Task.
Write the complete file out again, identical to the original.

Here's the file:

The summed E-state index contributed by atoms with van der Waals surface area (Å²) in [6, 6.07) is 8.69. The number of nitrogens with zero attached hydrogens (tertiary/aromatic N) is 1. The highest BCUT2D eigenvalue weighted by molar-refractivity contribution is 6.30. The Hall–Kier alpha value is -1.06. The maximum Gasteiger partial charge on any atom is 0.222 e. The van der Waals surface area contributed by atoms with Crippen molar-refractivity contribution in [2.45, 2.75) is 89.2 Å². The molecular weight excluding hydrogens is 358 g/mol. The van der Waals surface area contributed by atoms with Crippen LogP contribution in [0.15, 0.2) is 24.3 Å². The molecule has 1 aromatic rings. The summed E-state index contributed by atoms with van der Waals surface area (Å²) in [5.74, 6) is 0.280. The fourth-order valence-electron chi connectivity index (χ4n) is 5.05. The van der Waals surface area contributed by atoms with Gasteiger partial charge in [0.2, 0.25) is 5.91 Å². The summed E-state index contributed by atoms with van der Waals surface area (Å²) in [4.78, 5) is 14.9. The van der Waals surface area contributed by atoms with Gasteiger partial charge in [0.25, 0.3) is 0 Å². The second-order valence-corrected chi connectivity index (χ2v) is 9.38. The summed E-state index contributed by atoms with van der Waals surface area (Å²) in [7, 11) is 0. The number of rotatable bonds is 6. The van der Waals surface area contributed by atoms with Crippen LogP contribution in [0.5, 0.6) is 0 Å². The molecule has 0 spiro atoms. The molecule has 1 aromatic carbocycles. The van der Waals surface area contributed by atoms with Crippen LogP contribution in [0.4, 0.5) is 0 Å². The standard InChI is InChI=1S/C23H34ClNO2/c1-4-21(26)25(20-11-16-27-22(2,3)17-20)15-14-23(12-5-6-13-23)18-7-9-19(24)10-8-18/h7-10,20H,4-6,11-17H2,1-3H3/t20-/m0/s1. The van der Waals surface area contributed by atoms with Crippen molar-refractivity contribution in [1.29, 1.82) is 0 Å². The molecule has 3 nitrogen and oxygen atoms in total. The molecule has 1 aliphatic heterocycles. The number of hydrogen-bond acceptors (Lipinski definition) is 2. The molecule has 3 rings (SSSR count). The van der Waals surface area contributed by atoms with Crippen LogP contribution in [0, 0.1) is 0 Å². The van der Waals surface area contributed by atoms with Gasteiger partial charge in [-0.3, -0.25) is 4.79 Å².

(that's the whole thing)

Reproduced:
The summed E-state index contributed by atoms with van der Waals surface area (Å²) in [6, 6.07) is 8.69. The number of nitrogens with zero attached hydrogens (tertiary/aromatic N) is 1. The highest BCUT2D eigenvalue weighted by molar-refractivity contribution is 6.30. The Hall–Kier alpha value is -1.06. The maximum Gasteiger partial charge on any atom is 0.222 e. The van der Waals surface area contributed by atoms with Crippen molar-refractivity contribution in [2.45, 2.75) is 89.2 Å². The molecular weight excluding hydrogens is 358 g/mol. The van der Waals surface area contributed by atoms with Crippen LogP contribution in [0.15, 0.2) is 24.3 Å². The molecule has 1 aromatic rings. The summed E-state index contributed by atoms with van der Waals surface area (Å²) in [5.74, 6) is 0.280. The fourth-order valence-electron chi connectivity index (χ4n) is 5.05. The van der Waals surface area contributed by atoms with Gasteiger partial charge in [0.2, 0.25) is 5.91 Å². The summed E-state index contributed by atoms with van der Waals surface area (Å²) in [4.78, 5) is 14.9. The van der Waals surface area contributed by atoms with Gasteiger partial charge in [0.25, 0.3) is 0 Å². The second-order valence-corrected chi connectivity index (χ2v) is 9.38. The summed E-state index contributed by atoms with van der Waals surface area (Å²) in [7, 11) is 0. The number of rotatable bonds is 6. The van der Waals surface area contributed by atoms with Crippen LogP contribution in [0.5, 0.6) is 0 Å². The molecule has 0 spiro atoms. The molecule has 1 aromatic carbocycles. The van der Waals surface area contributed by atoms with Crippen LogP contribution in [0.4, 0.5) is 0 Å². The standard InChI is InChI=1S/C23H34ClNO2/c1-4-21(26)25(20-11-16-27-22(2,3)17-20)15-14-23(12-5-6-13-23)18-7-9-19(24)10-8-18/h7-10,20H,4-6,11-17H2,1-3H3/t20-/m0/s1. The van der Waals surface area contributed by atoms with Crippen molar-refractivity contribution in [1.29, 1.82) is 0 Å². The molecule has 3 nitrogen and oxygen atoms in total. The molecule has 1 aliphatic heterocycles. The number of hydrogen-bond acceptors (Lipinski definition) is 2. The molecule has 3 rings (SSSR count). The van der Waals surface area contributed by atoms with Crippen LogP contribution in [0, 0.1) is 0 Å². The van der Waals surface area contributed by atoms with Gasteiger partial charge in [-0.3, -0.25) is 4.79 Å².